Marinas in Zeeland
The amenities of Zeeland marinas are first class. Toilet facilities are excellent. Often there are good restaurants nearby, such as in Bruinisse and Wolphaartsdijk. Typically, Wi-Fi access is free. At some you can borrow a bike, as at Delta Marina in Kortgene or hire one, as in Marina Wemeldinge – great for doing the shopping. In most marinas there are extensive maintenance facilities and a water sports shop.
The North Sea
To go out onto the North Sea, the best departure harbours are Stellendam, Vlissingen or Breskens, with some astonishing boats berthed up The open sea demands singular attention: the choppy North Sea will keep you alert. Set sail towards the Belgian coast. Or turn into the Westerschelde estuary, and moor up in the Terneuzen marina. Just step over the harbour dike ands you’re downtown in this Schelde town. Pause awhile atop the dike to watch the endless succession of cargo ships toing and froing to Antwerp and back.
The Oosterschelde is tidal: the flood barrier is lowered only in times of danger. The estuary is part of the Nationaal Park Oosterschelde, and sailing on it is a delight. On a lucky – and sunny – day, you’ll see the seals on the sandbanks at ebb tide. Dolphins will come and play around your boat. So why not just drop anchor and lap it all up? One charming aspect of the Oosterschelde is marina-hopping. Often, as in Goes, Zierikzee and Middelburg, the marina is in the town centre. Your entrance is dramatic indeed, quite an experience. Moor up, skip ashore and you’re all set for a nice meal.
Zierikzee is the starting point of the famous Delta Weekend race, well known to racing sailors. The harbour is lined with boats, the cafés are bursting at the gunwales – but you’ll find a spot. Your neighbours are all nautical, their yarns those of a true sailor, with nary a misplaced word. Decency rules the waves. Another must-moor place is Stavenisse, where the clock has stood still for decades. Due west, the marina of Colijnsplaat, at the heart of the Oosterschelde. On the opposite shore, Burghsluis calls. A memorable picking: a sublime fish dish at the ’t Oliegeultje restaurant.
The marina in Goes, in a former shipyard, and one of the finest and most gezellig harbours in the province. Past it is the town harbour where you can tie up between the monumental quays. The journey alone to Goes is worth it. After the Goese Sas locks, you sail down the harbour canal: the bridge keeper in Wilhelminadorp will open up especially for you.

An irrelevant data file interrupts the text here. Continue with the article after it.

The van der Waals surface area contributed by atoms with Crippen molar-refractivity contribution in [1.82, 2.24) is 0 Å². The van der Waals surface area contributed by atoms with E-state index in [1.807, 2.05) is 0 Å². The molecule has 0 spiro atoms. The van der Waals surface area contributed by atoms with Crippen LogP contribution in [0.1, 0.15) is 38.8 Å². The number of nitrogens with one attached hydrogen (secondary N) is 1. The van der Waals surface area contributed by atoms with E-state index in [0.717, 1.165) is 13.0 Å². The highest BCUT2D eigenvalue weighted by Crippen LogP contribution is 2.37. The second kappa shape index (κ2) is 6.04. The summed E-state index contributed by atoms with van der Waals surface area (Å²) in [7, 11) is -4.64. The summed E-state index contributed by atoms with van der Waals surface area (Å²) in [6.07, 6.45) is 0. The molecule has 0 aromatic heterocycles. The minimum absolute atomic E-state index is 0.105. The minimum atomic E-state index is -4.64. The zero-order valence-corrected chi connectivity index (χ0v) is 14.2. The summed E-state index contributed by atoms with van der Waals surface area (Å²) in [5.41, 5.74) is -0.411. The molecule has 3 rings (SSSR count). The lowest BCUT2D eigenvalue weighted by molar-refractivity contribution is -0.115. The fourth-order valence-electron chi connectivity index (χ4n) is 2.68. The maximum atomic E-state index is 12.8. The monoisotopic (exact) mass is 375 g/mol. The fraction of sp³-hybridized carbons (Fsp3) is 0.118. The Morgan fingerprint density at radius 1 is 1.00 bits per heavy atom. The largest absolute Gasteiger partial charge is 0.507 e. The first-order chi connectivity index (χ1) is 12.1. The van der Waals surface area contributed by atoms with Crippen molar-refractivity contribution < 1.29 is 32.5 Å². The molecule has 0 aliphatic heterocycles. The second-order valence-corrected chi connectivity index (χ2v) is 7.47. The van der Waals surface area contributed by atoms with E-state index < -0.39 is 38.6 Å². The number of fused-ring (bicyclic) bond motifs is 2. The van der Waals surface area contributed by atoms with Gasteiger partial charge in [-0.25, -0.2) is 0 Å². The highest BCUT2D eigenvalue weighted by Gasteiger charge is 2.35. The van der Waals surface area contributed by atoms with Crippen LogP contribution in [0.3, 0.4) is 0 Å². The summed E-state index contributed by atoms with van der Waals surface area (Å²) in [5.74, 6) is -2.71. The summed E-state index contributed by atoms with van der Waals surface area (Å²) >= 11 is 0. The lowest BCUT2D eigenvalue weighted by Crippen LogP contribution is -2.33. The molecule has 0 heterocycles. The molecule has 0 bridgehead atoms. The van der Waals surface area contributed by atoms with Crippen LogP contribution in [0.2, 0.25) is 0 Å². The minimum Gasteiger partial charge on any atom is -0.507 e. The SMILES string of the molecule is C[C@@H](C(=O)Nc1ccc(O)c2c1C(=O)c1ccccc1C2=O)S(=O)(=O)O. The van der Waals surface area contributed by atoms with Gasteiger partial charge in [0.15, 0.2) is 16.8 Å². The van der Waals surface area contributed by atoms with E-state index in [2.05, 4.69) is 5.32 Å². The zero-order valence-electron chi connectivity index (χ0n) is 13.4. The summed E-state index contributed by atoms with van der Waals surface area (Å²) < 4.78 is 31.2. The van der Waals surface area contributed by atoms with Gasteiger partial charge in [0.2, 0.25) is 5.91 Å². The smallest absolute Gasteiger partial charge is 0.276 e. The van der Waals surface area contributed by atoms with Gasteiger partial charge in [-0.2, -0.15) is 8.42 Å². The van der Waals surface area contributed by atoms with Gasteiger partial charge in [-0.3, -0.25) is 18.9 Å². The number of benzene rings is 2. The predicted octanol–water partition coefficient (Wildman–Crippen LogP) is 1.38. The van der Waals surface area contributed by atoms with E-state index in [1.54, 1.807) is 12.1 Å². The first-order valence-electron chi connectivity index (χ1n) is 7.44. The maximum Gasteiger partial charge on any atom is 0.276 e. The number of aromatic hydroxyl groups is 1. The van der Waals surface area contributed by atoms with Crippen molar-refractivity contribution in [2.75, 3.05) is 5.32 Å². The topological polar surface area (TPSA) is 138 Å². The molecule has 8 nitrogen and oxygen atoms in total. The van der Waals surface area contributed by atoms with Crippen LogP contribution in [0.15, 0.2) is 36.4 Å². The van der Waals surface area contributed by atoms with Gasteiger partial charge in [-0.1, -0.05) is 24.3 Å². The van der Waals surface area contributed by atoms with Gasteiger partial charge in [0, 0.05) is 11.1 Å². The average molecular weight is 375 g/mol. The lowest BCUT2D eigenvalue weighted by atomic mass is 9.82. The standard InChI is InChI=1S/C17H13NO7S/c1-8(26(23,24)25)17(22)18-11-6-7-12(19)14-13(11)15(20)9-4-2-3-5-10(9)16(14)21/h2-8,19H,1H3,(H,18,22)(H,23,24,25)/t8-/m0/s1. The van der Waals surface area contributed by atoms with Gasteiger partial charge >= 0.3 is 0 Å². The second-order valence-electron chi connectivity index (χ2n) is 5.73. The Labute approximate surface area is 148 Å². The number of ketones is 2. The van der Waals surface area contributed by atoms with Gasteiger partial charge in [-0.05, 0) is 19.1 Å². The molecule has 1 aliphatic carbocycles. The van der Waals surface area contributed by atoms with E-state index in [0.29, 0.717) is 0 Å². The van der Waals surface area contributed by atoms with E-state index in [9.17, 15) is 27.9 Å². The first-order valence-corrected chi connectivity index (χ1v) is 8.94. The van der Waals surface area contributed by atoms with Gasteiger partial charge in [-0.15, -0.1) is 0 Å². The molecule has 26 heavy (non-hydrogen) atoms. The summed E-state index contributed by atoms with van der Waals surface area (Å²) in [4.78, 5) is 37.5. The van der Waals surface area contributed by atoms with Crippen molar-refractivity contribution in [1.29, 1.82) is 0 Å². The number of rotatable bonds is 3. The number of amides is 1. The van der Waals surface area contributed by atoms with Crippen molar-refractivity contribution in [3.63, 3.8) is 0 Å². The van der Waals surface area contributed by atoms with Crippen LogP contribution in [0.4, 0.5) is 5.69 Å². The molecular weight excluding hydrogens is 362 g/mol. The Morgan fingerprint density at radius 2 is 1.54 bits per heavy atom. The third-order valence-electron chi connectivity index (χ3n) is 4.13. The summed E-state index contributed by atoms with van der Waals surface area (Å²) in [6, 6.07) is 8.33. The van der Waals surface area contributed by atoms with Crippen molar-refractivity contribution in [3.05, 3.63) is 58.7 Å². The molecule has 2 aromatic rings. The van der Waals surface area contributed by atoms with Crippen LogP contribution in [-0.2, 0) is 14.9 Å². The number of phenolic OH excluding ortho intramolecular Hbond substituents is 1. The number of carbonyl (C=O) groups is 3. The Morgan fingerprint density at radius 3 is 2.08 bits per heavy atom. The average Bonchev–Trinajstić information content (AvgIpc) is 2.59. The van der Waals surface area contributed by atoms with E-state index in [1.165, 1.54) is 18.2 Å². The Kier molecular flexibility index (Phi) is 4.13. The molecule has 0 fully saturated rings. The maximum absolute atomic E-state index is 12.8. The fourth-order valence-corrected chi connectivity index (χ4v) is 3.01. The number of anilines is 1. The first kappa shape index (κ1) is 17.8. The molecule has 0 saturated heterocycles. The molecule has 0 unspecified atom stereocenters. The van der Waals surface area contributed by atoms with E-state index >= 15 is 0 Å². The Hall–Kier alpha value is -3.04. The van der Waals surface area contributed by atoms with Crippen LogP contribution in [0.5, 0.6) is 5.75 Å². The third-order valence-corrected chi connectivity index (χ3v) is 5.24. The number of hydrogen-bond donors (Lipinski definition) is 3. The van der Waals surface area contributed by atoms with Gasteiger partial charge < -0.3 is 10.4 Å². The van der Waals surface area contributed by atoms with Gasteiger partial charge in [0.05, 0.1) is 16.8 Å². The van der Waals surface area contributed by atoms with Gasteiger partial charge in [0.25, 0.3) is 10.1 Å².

Want to avoid tidal water? Set sail for the Veerse Meer and Grevelingen lakes, much favoured by water sport enthusiasts. Drop anchor at an island, and linger. Need to shake off those sea legs? In Veere, the Oostwatering shipyard in Veere is next to the Veerse Bos, a splendid wooded area for walks and recreation. At the Oesterhaven in Wolphaartsdijk, you can hire log cabins if it’s a night on shore you’re after.
Sailing and children go together very well in Zeeland, a real must. You can always drop anchor a while, for a swim or to get some crabs. The Delta Marina has a well-equipped playground, while the water palace at the Paardekreek campsite-cum-villa park is another option. The name means ‘horse creek’. On Grevelingen, the Port Zélande marina is perfect for kids. There’s a sizeable playground in the centre with swings, a slide, climbing frames and tumble bars. And a football goal, a ping-pong table and basketball hoops. On a nice day, the Noordzeestrand beach beckons, to go swimming or kiting. There’s a sub-tropical swimming pool, ten-pin bowling lanes and, for animal lovers, a children’s farm. Talk about child-friendly!
The Roompot Oosterschelde marina is similar, with luxury facilities and loads of activities. Lazing on the beach is one, swimming in the sub-tropical pool another. There’s a wave pool, slide, sauna and spa. Want to get away? Take a bike trip in the countryside. But calling you back are fruit machines, bowling lanes, fishing facilities, a ping-pong table, indoor playground and trampolines, to get you bouncin’ away.
The marinas of Zeeland are managed by private companies, or water sports clubs which usually operate as associations. The Rest Nautic company, for example, runs marinas in Kats and Wemeldinge. One of the largest clubs is Watersportvereniging De Arne in Middelburg, with harbours in Middelburg and Veere (Oostwatering).